The Council of the District of Columbia will need to act soon if it wants to repeal Initiative 77 – a June 2018 voter-approved measure eliminating the tip credit3 – because its changes to D.C. minimum wage and tip credit provisions are projected to take effect on October 9, 2018. A public hearing was held in the middle of September, and the Council’s Committee of the Whole will meet the first week of October to discuss a repeal measure, Bill 22-913, the “Tipped Wage Workers Fairness Amendment Act of 2018.”
Legislative Developments: In September, there was some degree of legislative activity at every level of government.
Four congressional democrats released a report entitled “The Future of Work, Wages, and Labor: Policy & Recommendations,” in which they call for a $15-per-hour federal minimum wage and an increase in the minimum salary or fee pay requirement for exempt white collar employees to almost $47,500. Under both proposals, rates would be adjusted for inflation in future years.4
Maine LD 1913 failed to pass. It sought to further roll back changes approved by voters at the November 2016 election by delaying how fast the state minimum wage rate increases in future years and by eliminating the annual adjustments the law currently contains. Michigan SB 1123 proposes to increase the minimum salary exempt executive, administrative, or professional employees must be paid to at least $913 per week. The current rate – at least $250 per week – is lower than the rate set by the federal Fair Labor Standards Act (FLSA) and is set by regulation. New Jersey AB 4464 was introduced, which would increase the state minimum wage from $8.60 to $9.00 in 2019, with $1.00-per-hour increases occurring in 2020 and subsequent years until the rate reaches $13.00 per hour, after which time the rate would be annually adjusted. In Pennsylvania, the Independent Regulatory Review Commission submitted comments concerning the state’s Department of Labor and Industry’s proposed changes to rules concerning exempt executive, administrative, and professional employees that would increase the exemptions’ salary thresholds and increase them every three years, and change certain elements of the duties tests.5
In Northern California’s San Francisco Bay Area, Sunnyvale will introduce an ordinance to delay the start date from January 1, 2019 to January 1, 2020 for when its local minimum wage is annually adjusted; Alameda is introducing an ordinance to create a local minimum wage; and Menlo Park has put off until 2019 its plans to consider a citywide minimum wage. In response to a rally outside village hall in Arlington Heights, Illinois, the mayor said he would not revisit whether to reverse an earlier decision to opt out of being covered under the Cook County Minimum Wage Ordinance. The City Council in Saint Paul, Minnesota received a report on various approaches it could take to implement a citywide minimum wage.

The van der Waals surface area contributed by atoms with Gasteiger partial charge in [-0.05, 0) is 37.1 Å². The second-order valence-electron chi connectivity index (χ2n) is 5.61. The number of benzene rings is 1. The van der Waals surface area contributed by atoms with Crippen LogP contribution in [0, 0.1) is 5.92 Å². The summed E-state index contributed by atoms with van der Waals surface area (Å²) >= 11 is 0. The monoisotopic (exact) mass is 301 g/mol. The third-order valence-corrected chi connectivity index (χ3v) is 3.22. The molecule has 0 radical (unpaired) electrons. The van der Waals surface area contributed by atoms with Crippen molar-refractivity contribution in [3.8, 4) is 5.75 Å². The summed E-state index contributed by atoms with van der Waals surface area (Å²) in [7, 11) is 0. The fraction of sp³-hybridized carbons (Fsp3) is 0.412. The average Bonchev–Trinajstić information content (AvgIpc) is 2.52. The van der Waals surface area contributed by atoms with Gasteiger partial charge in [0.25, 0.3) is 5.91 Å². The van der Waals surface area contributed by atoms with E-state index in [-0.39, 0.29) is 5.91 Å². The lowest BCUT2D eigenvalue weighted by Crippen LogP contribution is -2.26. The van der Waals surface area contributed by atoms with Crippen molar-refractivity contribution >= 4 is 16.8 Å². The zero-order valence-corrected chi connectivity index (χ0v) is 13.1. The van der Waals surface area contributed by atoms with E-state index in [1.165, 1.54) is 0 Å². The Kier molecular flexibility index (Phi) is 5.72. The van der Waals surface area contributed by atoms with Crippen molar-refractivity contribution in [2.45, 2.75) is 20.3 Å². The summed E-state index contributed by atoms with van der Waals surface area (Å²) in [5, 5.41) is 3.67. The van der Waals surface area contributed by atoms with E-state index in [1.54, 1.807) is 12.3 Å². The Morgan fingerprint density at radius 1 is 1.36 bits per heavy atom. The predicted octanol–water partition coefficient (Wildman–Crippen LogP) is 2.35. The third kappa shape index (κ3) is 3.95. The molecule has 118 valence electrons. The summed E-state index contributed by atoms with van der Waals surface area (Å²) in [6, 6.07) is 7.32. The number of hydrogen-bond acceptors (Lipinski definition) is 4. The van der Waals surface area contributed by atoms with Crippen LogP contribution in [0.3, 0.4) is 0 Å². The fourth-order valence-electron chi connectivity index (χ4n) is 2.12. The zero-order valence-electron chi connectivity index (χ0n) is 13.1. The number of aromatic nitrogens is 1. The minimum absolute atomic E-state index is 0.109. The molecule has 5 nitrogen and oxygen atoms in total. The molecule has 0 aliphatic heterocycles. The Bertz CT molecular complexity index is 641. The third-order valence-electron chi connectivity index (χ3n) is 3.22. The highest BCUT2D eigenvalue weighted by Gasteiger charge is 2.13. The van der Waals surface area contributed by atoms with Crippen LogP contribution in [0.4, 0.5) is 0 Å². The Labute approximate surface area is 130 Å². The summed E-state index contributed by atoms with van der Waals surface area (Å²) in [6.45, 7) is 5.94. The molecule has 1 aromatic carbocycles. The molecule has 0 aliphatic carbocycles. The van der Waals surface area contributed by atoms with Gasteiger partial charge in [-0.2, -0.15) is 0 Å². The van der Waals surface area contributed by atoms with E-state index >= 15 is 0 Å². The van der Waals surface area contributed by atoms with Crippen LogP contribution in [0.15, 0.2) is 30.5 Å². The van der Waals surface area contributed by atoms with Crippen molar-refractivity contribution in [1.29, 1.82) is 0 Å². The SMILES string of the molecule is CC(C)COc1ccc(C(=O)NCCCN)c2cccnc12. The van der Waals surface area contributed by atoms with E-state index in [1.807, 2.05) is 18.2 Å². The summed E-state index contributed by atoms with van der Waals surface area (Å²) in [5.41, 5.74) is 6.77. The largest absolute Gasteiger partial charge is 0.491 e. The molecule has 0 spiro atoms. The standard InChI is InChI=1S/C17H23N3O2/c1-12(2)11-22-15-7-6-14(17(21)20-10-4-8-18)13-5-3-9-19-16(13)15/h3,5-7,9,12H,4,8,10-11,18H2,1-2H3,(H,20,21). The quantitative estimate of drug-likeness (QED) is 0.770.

Reminder – Berkeley Minimum Wage Increase on October 1: As we noted last month, the minimum wage in Berkeley, California will generally increase from $13.75 to $15.00 per hour on October 1, 2018, with the rate applicable to Employer Youth Works & Job Training Participants increasing from $12.00 to $13.25 per hour.
We will continue to monitor and report on minimum wage and overtime developments as they occur.
1 To learn more, see Carly Neese, David Jordan, and Dan Boatright, Full 9th Circuit Approves "20% Rule" for Tipped Employees, Littler ASAP (Sept. 19, 2018).
2 To learn more, see Michael Chichester Jr., Anton Dirnberger, and Sebastian Chilco, From Ballots to Bills: Michigan Adopts Paid Sick and Safe Time Law and Raises the Minimum Wage, Littler Insight (Sept. 11, 2018).
3 To learn more, see Eli Freedberg, Steven Kaplan, and Helga Spencer, The District of Columbia Eliminates the "Tip Credit", Littler ASAP (June 21, 2018).
4 To learn more, see James Paretti Jr., Future of Work Agenda Includes Controversial Workplace Proposals, Littler ASAP (Sept. 7, 2018).
5 To learn more, see Robert Pritchard and Joshua Vaughn, Pennsylvania Commission Comments on Proposed Amendments to the Commonwealth's White Collar Exemption Regulations, Littler ASAP (Oct. 2, 2018).